A surface EMG was recorded from the FDI for 18.0-18.5 h per day on two successive days in one subject (for 18.5 h without immobilization and for 18.0 h with immobilization). For this purpose, a surface electrode (MDI-X10 active electrode; Neuromuscular Research Center, Boston, MA, USA) was attached to the skin over the muscle belly of FDI, with a reference electrode being attached around the wrist. The cast used for immobilization was placed in position (covering these electrodes) on the second day. The EMG signal was amplified (x1000), filtered (10-500 Hz) and stored on a portable personal computer (PC). A long lead between the amplifier and the PC allowed the subject to move around without needing to pay much attention to the recording system. Whenever the subject had to move outside the recording area, he was accompanied by one of the investigators, carrying the PC system. The recorded signal was rectified, and integrated EMG activity was calculated for each 10 min period. To eliminate the background noise level from the integrated value, the period without muscle activity was determined in a notional 10 min period, and the integrated values obtained during that period were taken as the noise level and subtracted from the integrated EMG.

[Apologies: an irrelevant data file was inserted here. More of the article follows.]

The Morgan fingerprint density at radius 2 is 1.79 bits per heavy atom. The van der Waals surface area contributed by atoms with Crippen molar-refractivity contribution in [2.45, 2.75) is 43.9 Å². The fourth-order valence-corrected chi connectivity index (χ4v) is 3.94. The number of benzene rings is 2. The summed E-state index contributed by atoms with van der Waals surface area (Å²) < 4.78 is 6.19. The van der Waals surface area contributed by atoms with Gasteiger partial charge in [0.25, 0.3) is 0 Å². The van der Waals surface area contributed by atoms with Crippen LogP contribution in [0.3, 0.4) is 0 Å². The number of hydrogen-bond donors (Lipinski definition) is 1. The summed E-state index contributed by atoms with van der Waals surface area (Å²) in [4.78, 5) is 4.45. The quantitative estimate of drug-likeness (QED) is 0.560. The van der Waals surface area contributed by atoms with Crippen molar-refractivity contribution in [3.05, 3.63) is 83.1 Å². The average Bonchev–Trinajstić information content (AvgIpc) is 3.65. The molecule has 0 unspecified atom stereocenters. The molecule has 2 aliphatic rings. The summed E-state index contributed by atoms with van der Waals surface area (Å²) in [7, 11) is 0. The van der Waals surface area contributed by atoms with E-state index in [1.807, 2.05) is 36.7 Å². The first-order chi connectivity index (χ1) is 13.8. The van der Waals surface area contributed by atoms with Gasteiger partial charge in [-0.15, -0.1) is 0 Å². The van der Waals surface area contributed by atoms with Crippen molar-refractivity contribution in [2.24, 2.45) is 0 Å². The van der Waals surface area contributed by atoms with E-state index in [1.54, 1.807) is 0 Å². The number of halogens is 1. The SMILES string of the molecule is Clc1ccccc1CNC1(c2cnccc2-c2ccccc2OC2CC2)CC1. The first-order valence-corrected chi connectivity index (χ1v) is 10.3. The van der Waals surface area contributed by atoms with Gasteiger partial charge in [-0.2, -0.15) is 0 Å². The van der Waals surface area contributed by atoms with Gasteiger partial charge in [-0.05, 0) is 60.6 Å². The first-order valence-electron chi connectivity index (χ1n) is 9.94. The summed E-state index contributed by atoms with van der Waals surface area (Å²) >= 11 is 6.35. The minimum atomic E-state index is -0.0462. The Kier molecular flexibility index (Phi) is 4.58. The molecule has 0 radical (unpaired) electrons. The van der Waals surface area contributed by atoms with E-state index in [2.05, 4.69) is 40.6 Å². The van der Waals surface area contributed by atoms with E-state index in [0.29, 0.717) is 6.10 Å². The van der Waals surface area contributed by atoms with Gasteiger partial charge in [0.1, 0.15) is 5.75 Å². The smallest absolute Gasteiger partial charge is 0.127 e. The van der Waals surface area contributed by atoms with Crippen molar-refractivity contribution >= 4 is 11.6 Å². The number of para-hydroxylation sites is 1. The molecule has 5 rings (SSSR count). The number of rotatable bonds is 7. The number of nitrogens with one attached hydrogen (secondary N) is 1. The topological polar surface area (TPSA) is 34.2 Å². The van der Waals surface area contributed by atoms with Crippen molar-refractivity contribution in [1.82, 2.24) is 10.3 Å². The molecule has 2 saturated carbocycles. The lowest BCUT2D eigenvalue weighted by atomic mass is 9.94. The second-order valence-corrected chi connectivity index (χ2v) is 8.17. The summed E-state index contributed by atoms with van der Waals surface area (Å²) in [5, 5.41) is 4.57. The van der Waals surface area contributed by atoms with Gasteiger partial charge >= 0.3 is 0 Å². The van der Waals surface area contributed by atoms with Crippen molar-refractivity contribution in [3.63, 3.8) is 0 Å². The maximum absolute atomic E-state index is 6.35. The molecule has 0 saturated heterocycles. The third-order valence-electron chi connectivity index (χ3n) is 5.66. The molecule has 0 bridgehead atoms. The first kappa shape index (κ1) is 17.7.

An experiment consisted of eight experimental sessions, two before immobilization, two after 3 weeks of immobilization, two after 6 weeks of immobilization and two after a 6 week recovery period. Seven subjects were involved in sessions one to six and four of these subjects also took part in the last two sessions. Each session was begun just after the removal of the cast, and the cast was replaced immediately after the end of the session (except of course for the sessions before immobilization and in the recovery period). On average, each pair of sessions was performed with an inter-session interval of 1 day. On the first day of each pair of sessions, myoelectrical signals were recorded to allow measurement of the individual firing frequency of motor units during isometric contractions of various magnitudes. On the second day, the FDI's contractile properties were evaluated by means of per-cutaneous electrical stimulation. The measurements made on the first day are the main focus of the present paper, while those made on the second day are described in the accompanying paper (Seki et al. 2001).